My name is Ardis and I am an avid reader and budding writer. I want to share my love of books with others. I work with kids and am interested in finding and creating books that will ignite the reader in everyone. Contact me at: ardis.atkins@gmail.com

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Tuesday, October 20, 2015

Book Review: The Tiger Rising

Synopsis (From GoodReads):

Walking through the misty Florida woods one morning, twelve-year-old Rob Horton is stunned to encounter a tiger - a real-life, very large tiger - pacing back and forth in a cage. What’s more, on the same extraordinary day, he meets Sistine Bailey, a girl who shows her feelings as readily as Rob hides his. As they learn to trust each other, and ultimately, to be friends, Rob and Sistine prove that some things - like memories, and heartaches, and tigers - can’t be locked up forever.


At 115 pages, I would consider this book more of a short story or novella rather than a full book.  Having said that, I think The Tiger Rising is a powerful book.  The story deals with a sixth-grade student named Rob, who is dealing with the loss of his mother.  Keeping all his emotions in his mental "suitcase" Rob is numb to the events happening to him.  Kids bully him and beat him up: no reaction.  He and his dad live in a run-down motel: no reaction.  This goes on until two things happen to him.   He meets another student, Sistine, who is angry at the world over her parents divorce, and he finds a Tiger locked in a cage in the woods.  Who does this tiger belong to?  Should he let the tiger go?  The tiger is obviously a symbol of Rob's emotions being bottled up for so long.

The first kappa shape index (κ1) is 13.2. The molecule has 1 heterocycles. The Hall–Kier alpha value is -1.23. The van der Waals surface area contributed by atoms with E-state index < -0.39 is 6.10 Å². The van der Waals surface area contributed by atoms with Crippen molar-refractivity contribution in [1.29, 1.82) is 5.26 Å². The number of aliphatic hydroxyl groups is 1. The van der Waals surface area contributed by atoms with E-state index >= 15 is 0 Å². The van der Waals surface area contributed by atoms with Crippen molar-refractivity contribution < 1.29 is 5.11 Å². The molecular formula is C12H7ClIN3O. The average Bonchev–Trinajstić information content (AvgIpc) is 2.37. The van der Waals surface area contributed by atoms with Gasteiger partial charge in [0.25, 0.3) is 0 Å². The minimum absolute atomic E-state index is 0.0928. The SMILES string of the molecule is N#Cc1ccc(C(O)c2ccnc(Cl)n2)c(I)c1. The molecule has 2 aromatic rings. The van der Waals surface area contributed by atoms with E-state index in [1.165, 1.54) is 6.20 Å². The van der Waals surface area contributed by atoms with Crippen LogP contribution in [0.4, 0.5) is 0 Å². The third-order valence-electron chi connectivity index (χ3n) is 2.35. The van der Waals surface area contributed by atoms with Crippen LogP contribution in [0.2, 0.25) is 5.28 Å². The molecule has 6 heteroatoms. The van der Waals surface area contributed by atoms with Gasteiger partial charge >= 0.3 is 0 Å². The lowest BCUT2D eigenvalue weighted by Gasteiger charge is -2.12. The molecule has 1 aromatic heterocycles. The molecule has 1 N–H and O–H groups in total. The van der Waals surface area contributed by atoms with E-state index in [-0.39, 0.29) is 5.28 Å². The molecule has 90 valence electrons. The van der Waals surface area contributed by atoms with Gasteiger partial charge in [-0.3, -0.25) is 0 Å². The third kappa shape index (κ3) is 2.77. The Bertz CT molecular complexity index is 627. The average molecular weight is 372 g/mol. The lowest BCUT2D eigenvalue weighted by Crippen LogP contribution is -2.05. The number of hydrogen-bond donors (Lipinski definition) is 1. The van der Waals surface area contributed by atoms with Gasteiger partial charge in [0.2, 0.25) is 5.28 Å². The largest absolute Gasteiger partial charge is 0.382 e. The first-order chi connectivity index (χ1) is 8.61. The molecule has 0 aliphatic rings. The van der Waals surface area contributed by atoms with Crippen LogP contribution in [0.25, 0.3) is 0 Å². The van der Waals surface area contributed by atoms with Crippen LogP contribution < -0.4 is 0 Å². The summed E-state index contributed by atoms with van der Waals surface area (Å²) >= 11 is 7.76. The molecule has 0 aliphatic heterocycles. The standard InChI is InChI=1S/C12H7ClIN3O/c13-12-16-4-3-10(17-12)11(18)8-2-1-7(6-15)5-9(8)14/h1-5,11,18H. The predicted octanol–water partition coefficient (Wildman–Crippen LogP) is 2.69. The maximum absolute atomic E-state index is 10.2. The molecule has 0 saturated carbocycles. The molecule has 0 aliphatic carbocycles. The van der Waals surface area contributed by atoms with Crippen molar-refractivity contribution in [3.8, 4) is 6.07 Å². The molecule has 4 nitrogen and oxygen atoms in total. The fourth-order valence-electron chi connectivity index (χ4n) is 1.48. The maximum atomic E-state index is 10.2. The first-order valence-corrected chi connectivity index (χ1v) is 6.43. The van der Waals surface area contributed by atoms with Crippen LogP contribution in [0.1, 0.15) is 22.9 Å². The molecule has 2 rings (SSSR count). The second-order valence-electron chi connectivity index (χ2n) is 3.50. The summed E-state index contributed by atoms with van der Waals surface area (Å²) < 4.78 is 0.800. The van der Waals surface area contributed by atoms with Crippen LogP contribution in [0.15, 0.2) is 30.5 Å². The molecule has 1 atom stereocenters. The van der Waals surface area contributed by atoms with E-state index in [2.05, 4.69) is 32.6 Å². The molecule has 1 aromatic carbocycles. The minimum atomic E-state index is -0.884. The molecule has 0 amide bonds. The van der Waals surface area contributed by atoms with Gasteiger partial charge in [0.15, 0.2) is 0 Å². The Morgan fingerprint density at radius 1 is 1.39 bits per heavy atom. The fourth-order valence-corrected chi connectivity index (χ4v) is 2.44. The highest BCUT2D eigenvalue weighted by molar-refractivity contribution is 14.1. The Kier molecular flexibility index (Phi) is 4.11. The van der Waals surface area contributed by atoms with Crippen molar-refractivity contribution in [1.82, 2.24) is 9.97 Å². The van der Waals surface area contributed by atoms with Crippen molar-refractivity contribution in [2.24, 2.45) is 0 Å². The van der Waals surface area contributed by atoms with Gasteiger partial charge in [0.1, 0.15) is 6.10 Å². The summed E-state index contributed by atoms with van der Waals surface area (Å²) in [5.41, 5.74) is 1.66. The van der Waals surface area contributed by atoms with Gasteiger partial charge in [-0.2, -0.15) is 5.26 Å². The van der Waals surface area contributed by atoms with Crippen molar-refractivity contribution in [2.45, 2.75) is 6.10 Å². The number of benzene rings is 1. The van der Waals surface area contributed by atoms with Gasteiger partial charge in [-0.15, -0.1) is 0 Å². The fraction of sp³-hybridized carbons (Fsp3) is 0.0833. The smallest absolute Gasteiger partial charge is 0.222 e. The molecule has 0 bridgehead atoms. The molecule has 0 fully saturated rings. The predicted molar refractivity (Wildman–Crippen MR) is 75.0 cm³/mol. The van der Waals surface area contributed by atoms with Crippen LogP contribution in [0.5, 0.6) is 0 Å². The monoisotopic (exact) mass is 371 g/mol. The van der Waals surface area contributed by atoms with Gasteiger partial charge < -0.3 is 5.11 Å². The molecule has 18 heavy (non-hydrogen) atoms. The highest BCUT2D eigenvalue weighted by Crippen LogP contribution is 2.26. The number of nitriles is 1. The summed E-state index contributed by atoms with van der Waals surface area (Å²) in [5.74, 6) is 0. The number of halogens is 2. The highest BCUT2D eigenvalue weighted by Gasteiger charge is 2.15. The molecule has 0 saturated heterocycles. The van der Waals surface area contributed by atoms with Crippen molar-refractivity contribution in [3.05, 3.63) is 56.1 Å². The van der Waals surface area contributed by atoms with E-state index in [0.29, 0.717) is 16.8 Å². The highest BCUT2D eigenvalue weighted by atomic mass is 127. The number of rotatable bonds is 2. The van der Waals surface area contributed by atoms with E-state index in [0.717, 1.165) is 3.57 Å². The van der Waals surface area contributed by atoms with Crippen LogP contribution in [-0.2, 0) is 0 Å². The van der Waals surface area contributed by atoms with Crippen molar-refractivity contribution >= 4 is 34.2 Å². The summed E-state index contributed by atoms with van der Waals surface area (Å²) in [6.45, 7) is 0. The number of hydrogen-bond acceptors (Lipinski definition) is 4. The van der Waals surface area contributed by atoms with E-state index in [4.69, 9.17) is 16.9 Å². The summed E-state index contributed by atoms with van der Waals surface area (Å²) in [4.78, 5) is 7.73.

I enjoyed this book for how it handles all of the difficult situations the characters are in.  Each person in the story is fully formed and complicated.  Just as the ethical dilemma about letting the Tiger go is explored,  so is the argument for and against letting your emotions out.   This book is geared toward fourth through sixth grade students.  I think it is a book that will get students thinking about many deep topics and hopefully learning empathy for kids going through rough times.

Source: Public Library
Format:  Paperback
Recommendation: A powerful story for grades 4-6.

Will I read more from this author:  Yes!
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2018 Reading Challenge
MsArdychan has read 5 books toward her goal of 120 books.


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